Skip to content Skip to footer
Memoirist Charles Blow on Growing Up in the South and Learning to Love Himself
Charles Blow's memoir Fire Shut Up in My Bones won the 2015 Lambda Literary Award for bisexual nonfiction. (Photo: Beowulf Sheehan)

Memoirist Charles Blow on Growing Up in the South and Learning to Love Himself

Charles Blow's memoir Fire Shut Up in My Bones won the 2015 Lambda Literary Award for bisexual nonfiction. (Photo: Beowulf Sheehan)

Part of the Series

Fire Shut Up in My Bones is more than just the story of how Charles Blow went from a tumultuous childhood in the Deep South to acclaim and respect as a New York Times columnist and social critic. It is also a meditation on race, gender, class and sexuality in the United States today. Alice Walker calls this book “a luminous memoir that digs deep into territory I’ve longed to read about” – order your copy today with a donation to Truthout!

Truthout interviewed Charles Blow about his memoir in which he describes how he arrives at a place of pride in his bisexuality, among other personal journeys.

Mark Karlin: In your first chapter, “The House With No Steps,” your initial memory is crying at the passing of your great-grandmother, “Mam’ Grace.” You describe the scene that occurred in the 1970s with an intensity as though it were happening today. How did you summon the details that make the unfolding of your childhood so vivid, so palpable – eloquent and cinematic at the same time?

Charles Blow: That is the thing about traumatic memories: They stay with us. However, it was important for me to also illustrate the frailty and faults of childhood memories. The opening scene recounts a false memory and describes it as such. It was important for me to strike that point from the very beginning, to show that memoir writing is in part about the archeology of memory.

For the first few chapters of Fire Shut Up in My Bones, the reader is riveted by a narrative about your family that is rich in detail, relationships and character. Even though you occasionally traveled to visit your grandparents in Arkansas, your world, in your first years, appears encapsulated in family and poor rural neighbors that nurtured, loved, befuddled and also scarred you. How do you now look at that period of intense family relationships, in a fairly remote location, that characterized your early years?

I still think of it fondly. Although it was harsh, in many ways it was also idyllic: surrounded by nature, eating only – or at least mostly – what you yourselves grew, being nurtured by the extended family and community that I call my village.

What did you “learn” about how to deferentially behave toward white people in your home community when you ventured out of the Black section of the area?

There wasn’t much to learn because we rarely ever saw white people other than at the stores. In a way, I grew up in a bubble, isolated, and therefore protected, from racial anxiety and animosity.

(Photo: A significant part of your narrative is about a journey toward understanding your gender identity. It is a voyage filled with nuance, uncertainty and trauma. By the end of the memoir, after you became the youngest head of the graphics department at The New York Times at the age of 25 – and then a regular columnist – you come to terms with your gender identity. What brought you beyond confusion and anger into a place of personal acceptance?

The simple understanding that I had a moral obligation to love myself as myself, without explanation or excuse, that I need not spend my life defining myself by defending myself.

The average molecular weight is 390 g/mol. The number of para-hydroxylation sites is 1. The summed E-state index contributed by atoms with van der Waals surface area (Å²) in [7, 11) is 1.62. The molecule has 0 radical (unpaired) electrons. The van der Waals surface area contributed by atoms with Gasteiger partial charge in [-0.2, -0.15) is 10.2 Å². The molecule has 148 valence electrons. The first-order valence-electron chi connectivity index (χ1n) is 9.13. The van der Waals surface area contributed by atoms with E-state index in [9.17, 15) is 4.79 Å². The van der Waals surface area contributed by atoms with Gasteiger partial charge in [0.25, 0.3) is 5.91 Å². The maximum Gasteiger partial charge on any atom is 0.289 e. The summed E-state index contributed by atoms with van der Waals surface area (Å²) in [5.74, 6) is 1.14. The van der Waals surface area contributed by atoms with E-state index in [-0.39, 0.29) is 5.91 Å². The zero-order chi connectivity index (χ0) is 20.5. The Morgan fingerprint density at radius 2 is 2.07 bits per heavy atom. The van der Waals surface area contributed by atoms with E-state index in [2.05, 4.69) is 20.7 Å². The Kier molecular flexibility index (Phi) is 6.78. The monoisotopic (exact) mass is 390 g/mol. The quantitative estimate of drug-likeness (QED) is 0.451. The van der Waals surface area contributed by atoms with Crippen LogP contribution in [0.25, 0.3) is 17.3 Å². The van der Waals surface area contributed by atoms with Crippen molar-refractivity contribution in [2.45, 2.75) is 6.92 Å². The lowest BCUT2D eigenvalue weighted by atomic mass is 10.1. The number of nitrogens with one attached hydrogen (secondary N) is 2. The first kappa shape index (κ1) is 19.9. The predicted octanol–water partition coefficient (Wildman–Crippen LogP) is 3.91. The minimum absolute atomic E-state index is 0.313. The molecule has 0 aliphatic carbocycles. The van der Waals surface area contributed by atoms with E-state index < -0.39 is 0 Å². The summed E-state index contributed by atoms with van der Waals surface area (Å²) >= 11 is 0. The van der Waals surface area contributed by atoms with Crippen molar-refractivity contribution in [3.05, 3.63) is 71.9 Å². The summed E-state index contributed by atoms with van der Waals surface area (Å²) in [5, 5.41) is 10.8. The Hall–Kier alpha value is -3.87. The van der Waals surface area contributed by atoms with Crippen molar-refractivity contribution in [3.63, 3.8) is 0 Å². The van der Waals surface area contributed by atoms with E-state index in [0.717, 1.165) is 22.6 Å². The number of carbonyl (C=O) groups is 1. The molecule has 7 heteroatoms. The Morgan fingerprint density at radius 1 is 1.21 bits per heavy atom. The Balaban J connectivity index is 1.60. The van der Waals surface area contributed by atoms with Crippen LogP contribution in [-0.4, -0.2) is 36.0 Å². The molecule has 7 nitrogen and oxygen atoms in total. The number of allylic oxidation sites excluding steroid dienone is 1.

In the end, you forgive your cousin Chester and late Uncle Paul for their personal sexual betrayals of you. You begin the autobiography, however, with a prologue that ends with you on your way to kill your cousin Chester. The reader is left suspended with gripping curiosity about the outcome, about the cause of your potentially lethal anger. How did you arrive at forgiveness?

First, I must say that this is a particular kind of forgiveness: the release of rage, not the understanding of action. That said, it became clear to me that hate consumes a heart and leaves no space for love, the love of self or the love of others. As long as I hated him, I did injury to myself.

How did you become enriched by words? You mention in Fire Shut Up in My Bones that you were drawn to books, not toys, as a child.

I think James Baldwin said it better than I ever could: “You think your pain and your heartbreak are unprecedented in the history of the world, but then you read. It was books that taught me that the things that tormented me most were the very things that connected me with all the people who were alive, or who had ever been alive.”

Although you are ultimately baptized, you flee from the first ceremony at the last moment. Religion doesn’t play a large role in your memoir, although you have some remarkable descriptions of church life. What is your perspective now on religion?

I disagree. Religion, or maybe more accurately, spirituality, is central to this text. I believe that the quest to find oneself and to love oneself is a spiritual quest, and we pursue it with religious fervor. Even much of the language borrows its rhythm and cadence from Bible verses and Southern Baptist preachers. As for now, when people ask my stance on religion, I often answer: unresolved.

Why did you choose Fire Shut in My Bones as the name of your memoir? How did your release from that “trapped” fire free you to “give [your] life over” to your passions, your writing, your children – and being a New York Times columnist focusing on social justice?

That was simple: It is, I believe, one of the most beautiful metaphors in the Bible (there goes the Bible again) and completely apropos to my journey. It come from Jeremiah who is explaining that although he would like not to preach the word of God, he can’t hold it in, because to do so is in fact discomforting to the point of pain.